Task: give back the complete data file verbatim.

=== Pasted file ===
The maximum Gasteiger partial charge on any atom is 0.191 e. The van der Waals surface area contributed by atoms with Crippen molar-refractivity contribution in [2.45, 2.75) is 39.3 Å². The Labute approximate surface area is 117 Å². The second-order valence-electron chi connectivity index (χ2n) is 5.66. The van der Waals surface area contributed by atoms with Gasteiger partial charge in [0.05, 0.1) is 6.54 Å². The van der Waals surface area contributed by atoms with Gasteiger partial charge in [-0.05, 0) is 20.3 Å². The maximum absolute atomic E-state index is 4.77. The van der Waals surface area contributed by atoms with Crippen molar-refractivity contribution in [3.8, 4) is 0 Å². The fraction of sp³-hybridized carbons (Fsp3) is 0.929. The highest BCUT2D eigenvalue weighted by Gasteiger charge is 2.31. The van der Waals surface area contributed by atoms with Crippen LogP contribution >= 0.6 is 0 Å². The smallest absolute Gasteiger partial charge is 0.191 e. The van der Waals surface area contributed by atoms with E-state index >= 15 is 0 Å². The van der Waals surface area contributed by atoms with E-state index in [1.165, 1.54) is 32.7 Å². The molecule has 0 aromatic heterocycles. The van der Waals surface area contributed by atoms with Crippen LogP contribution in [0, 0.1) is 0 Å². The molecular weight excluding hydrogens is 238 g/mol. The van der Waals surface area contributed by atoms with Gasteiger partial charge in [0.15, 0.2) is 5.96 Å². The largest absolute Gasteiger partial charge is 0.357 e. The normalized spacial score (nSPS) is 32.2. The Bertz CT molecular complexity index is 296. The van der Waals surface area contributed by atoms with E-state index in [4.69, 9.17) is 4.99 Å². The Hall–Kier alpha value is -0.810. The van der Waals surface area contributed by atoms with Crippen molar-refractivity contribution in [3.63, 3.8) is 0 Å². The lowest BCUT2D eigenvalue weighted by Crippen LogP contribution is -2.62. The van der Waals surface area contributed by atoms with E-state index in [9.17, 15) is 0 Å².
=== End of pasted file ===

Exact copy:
The maximum Gasteiger partial charge on any atom is 0.191 e. The van der Waals surface area contributed by atoms with Crippen molar-refractivity contribution in [2.45, 2.75) is 39.3 Å². The Labute approximate surface area is 117 Å². The second-order valence-electron chi connectivity index (χ2n) is 5.66. The van der Waals surface area contributed by atoms with Gasteiger partial charge in [0.05, 0.1) is 6.54 Å². The van der Waals surface area contributed by atoms with Gasteiger partial charge in [-0.05, 0) is 20.3 Å². The maximum absolute atomic E-state index is 4.77. The van der Waals surface area contributed by atoms with Crippen molar-refractivity contribution in [3.8, 4) is 0 Å². The fraction of sp³-hybridized carbons (Fsp3) is 0.929. The highest BCUT2D eigenvalue weighted by Gasteiger charge is 2.31. The van der Waals surface area contributed by atoms with Crippen LogP contribution >= 0.6 is 0 Å². The smallest absolute Gasteiger partial charge is 0.191 e. The van der Waals surface area contributed by atoms with E-state index >= 15 is 0 Å². The van der Waals surface area contributed by atoms with E-state index in [1.165, 1.54) is 32.7 Å². The molecule has 0 aromatic heterocycles. The van der Waals surface area contributed by atoms with Crippen LogP contribution in [0, 0.1) is 0 Å². The molecular weight excluding hydrogens is 238 g/mol. The van der Waals surface area contributed by atoms with Gasteiger partial charge in [0.15, 0.2) is 5.96 Å². The largest absolute Gasteiger partial charge is 0.357 e. The normalized spacial score (nSPS) is 32.2. The Bertz CT molecular complexity index is 296. The van der Waals surface area contributed by atoms with E-state index in [4.69, 9.17) is 4.99 Å². The Hall–Kier alpha value is -0.810. The van der Waals surface area contributed by atoms with Crippen molar-refractivity contribution in [3.63, 3.8) is 0 Å². The lowest BCUT2D eigenvalue weighted by Crippen LogP contribution is -2.62. The van der Waals surface area contributed by atoms with E-state index in [9.17, 15) is 0 Å².